Eesti Looduse fotovõistlus
11/2002



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Eesti Loodus
summary EL 11/2002

Estonia in the middle of climate changes
Jaak Jaagus, Rein Ahas and Anto Aasa study the traces of climate changes in Estonia and Europe. The extreme weather conditions of the past times and discussions related to global climate change have brought the issue of climate more and more often to the interest of general republic. The authors look into the weather statitistics of Estonia, and, based on numerous graphs, diagrams and tables present the major changes over the past hundred years. In general, spring is the season that is most affected by climate change. Springs get earlier and warmer, for example, during the past 50 years the air temperature of March has arisen four degrees in Tartu. Winters, on the other hand, are getting shorter with less snow.
The phenological data confirm climate change in Estonia. The plants that flower in spring, start flowering earlier and earlier. Some phenological phases start as much as three weeks earlier compared to fifty years ago.

Drought is punishing and pointing at our faults
Nikolai Laanetu draws our attention to the influences of drought in nature. Although there have been extensive discussions of the impact of drought on agriculture, the impacts in nature are usually more long-term than we can think of. Drought has especially severe stress on the biota of water bodies. Fish are most sensitive to the drying of water bodies. This summer brought death to massive numbers of offspring of salmon and other endangered fish species. The river lamprey populations were most affected in Saaremaa and in West Estonia. The rough summer troubled even mammals, such as beavers. To a large extent, human activity can be blamed for such miseries. Melioration systems, created so inattentively, are the main causes for drought problems in the nature.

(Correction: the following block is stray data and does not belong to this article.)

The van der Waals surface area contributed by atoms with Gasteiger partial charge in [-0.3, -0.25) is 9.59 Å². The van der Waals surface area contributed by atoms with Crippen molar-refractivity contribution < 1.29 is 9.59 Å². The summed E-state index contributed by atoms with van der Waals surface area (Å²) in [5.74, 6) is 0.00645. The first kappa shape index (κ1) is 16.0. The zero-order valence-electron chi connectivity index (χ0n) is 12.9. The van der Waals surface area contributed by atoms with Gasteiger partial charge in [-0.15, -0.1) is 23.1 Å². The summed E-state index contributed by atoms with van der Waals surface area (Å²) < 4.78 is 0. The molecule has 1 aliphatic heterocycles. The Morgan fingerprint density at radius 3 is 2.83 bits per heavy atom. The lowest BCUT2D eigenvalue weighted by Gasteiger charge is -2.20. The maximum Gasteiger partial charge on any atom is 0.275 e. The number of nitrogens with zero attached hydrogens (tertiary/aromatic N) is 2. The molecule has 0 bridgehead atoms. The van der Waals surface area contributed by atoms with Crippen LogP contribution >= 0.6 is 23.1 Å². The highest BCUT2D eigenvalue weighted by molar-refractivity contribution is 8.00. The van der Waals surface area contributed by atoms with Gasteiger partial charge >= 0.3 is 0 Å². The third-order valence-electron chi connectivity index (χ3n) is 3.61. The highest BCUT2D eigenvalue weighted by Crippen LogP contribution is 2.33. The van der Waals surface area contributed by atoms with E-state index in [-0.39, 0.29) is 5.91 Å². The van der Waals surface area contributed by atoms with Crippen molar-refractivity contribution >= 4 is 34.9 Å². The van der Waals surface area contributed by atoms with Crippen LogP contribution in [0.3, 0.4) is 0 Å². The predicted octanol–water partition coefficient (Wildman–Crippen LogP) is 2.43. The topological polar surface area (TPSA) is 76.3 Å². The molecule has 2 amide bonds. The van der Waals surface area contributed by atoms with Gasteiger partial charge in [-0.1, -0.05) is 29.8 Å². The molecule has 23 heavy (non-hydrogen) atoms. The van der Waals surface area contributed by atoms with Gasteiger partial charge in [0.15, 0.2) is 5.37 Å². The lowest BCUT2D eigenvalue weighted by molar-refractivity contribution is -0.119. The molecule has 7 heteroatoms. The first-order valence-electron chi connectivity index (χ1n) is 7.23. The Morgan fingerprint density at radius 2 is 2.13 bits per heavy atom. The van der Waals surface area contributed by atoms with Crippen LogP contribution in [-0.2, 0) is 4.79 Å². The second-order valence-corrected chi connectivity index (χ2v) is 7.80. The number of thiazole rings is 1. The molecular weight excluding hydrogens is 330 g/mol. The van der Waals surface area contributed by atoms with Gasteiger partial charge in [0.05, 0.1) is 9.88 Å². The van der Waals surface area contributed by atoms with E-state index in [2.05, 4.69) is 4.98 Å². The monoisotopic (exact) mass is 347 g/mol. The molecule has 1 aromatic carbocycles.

Why do wells and springs become dry?
Rein Perens gives an overview of water level of the past extremely dry summer in the wells. He explains if and how raised bogs can function as water reservoirs, drawing on the example of the Rannu bog in North-East Estonia.

Ancient lindens in Estonian towns
Heldur Sander describes numerous magnificent linden trees growing in Estonian towns. There are several trees that have been planted centuries ago, that have lived over all the wars, fires and environmental problems. The oldest trees are possibly over 300 years old.

Essay
Ivar Puura writes about nature in our memory.

Avaste nature protection area
Piret Kiristaja introduces Avaste – nature protection area in West Estonia, aimed at protecting fens in a natural state. In the southern part of the fen one can find the ancient Soontagana stronghold. The article outlines some of the values of the area. Map of the protected area is included as well.

Poster
by Toomas Tuul

Politically unstable Estonian endemic plant
Toomas Kukk portrays Saussurea aplina subsp. esthonica – one of the few endemic plant species of Estonia, discovered by Karl Ernst von Baer. The plant grows in fen areas and, like the scientific name indicates, is actually a subspecies of Saussurea aplina. It is found only in Estonia and North Latvia.

Interview: it will take years before the Sun fades out
Toomas Kukk has interviewed Tõnu Viik, specialist of astrophysics.

Practical tips: how to take pictures of birds on winter feeding place
Jaanus Järva gives technical advice to those who want to take pictures of wintering birds at feeding place. He suggests to set up a special place at a forest edge and to hide yourself in a particular shelter tent.

Iceland, hot Nordic country
Helen Alumäe has visited Iceland, the country of utmost interest to geographers and geologists. She toured the wilderness of central Iceland and around the largest continental glacier of Europe – the Vatnajökull. Since Iceland is a very volcanic country, the volcanic activity occurs also underneath the glacier, causing huge occasional floods.

Estonian vascular plants in the Botanical Museum of Helsinki
Merike Kesler and Perrti Uotila describe the collection of herbarium specimens gathered from Estonia in the Botanical Museum of Helsinki. Altogether there are over 7000 specimens that have been collected in the period of 1813–2001. The data of the specimens is now assembled into a special electronic database.

Eesti Loodus enquires
Tiit Teder explains the reason for an enormous number of fruit flies, Drosophila melanogaster, during the past summer.
Silvia Lotman gives details of the concept of Greenspots.

Curled birches endangered by greed
Ivar Sibul is worried about curled birch, a rare and valuable tree, becoming the victim of market economy.

28/11/2012
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